WHS Iron Indians sophomore Caleb High

EDITOR’S NOTE: To help celebrate Waxahachie ISD athletes who are following the R.E.A.L. Leader philosophy brought in by Indians head football coach Jon Kitna and adopted by athletic director Greg Reed, Waxahachie athletic coaches have picked top athletes who exhibit the ability to Reject passivity, Empathize with others, Accept responsibility and Lead courageously.

A R.E.A.L. Leader Q&A will appear in the Daily Light sports section each week’s Sunday Sports Extra, allowing coaches from all sports to share and brag about their stand-up athletes. This week, Rocky Robinson, the Waxahachie High School Iron Indians head powerlifting coach, named sophomore Caleb High, a 16-year Waxahachie resident, the R.E.A.L. Leader of the week for his uplifting attitude and infectious work ethic. High considers his Kitna his role model.

“I’ve only known him for a year, but in a short time span I’ve learned a lot from him,” High said. “He’s taught me many of the qualities of being a R.E.A.L. man as well as guide me spiritually in life.”

Coach Robinson, you recognized High was a R.E.A.L. Leader for the week. What did this leader do that stood out to you and what made you choose him as a real Leader?


Robinson: Caleb is very coachable and does whatever he is told to do without question. Being only a sophomore, he makes it his job to make sure everyone is on track with workouts and doing what they’re supposed to do.


How does this athlete live the four pillars of being a R.E.AL. Leader?


Robinson: Caleb will reject passivity by asking for clarification if he doesn’t understand something. He never passes judgment on his peers. If he makes a mistake, he is first to take responsibility, never does he blame someone else.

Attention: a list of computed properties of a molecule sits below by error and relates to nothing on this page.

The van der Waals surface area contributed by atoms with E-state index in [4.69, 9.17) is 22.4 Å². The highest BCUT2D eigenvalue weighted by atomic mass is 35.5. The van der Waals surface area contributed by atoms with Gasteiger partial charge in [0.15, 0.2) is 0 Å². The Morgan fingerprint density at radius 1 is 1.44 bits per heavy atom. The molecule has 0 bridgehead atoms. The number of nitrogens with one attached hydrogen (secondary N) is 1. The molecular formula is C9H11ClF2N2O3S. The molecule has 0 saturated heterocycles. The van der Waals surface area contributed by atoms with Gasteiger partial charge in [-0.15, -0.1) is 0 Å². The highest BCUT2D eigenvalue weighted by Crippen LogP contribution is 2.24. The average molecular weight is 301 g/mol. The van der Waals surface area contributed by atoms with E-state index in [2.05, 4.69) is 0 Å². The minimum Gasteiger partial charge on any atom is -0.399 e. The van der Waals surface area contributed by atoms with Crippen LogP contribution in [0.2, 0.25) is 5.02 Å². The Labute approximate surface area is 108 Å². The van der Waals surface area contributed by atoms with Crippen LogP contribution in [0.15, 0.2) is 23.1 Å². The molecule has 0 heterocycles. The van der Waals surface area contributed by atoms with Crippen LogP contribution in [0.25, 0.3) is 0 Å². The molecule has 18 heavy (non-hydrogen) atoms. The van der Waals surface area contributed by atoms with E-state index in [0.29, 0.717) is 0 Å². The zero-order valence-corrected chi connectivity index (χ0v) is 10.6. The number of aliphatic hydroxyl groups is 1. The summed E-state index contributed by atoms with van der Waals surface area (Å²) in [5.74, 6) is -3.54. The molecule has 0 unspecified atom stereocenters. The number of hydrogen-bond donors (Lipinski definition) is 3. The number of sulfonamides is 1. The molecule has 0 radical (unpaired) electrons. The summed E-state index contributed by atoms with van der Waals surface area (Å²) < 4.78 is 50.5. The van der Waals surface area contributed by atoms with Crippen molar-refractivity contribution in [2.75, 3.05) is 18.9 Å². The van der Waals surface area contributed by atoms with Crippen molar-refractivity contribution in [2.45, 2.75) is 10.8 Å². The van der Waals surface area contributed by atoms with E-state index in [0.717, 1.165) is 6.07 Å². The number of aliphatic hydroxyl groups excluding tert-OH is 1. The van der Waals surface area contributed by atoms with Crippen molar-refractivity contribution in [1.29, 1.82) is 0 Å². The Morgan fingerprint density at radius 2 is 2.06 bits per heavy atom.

As for being a leader, he practices what he preaches and his teammates know this, so when Caleb speaks everyone listens. That goes for those in the seniors class, too.


The R.E.A.L. Leaders philosophy is based on the idea it takes a village to change a culture. How does High promote a positive culture inside the locker room and in the community, and encourage his peers to do the same?


Robinson: Caleb’s mom has done a great job teaching him to be humble despite his past athletic accomplishments. When our freshman see Caleb be respectful and coachable and make all A’s at school, it becomes the standard for our athletes.


In adulthood, accountability is a key component. How does he best personify that value to promote success in the classroom, in sporting events and in life?


Robinson: Everything that our program promotes is the same standard that the classroom requires and life demands. Qualities like hard work, dedication, desire, and discipline are not taken lightly and applauded often. Caleb is the poster board for these qualities.


What is one characteristic that High believes every leader should possess?


Robinson: Caleb believes a truthful leader would make the world a better place to live, especially if every leader did what he or she claimed to do.


What has been the impact of his attitude on the team’s success?


Robinson: With Caleb’s leadership, the team is coming together and “buying in” to the belief that with dedication, determination, desire, and discipline we can achieve any goal we set.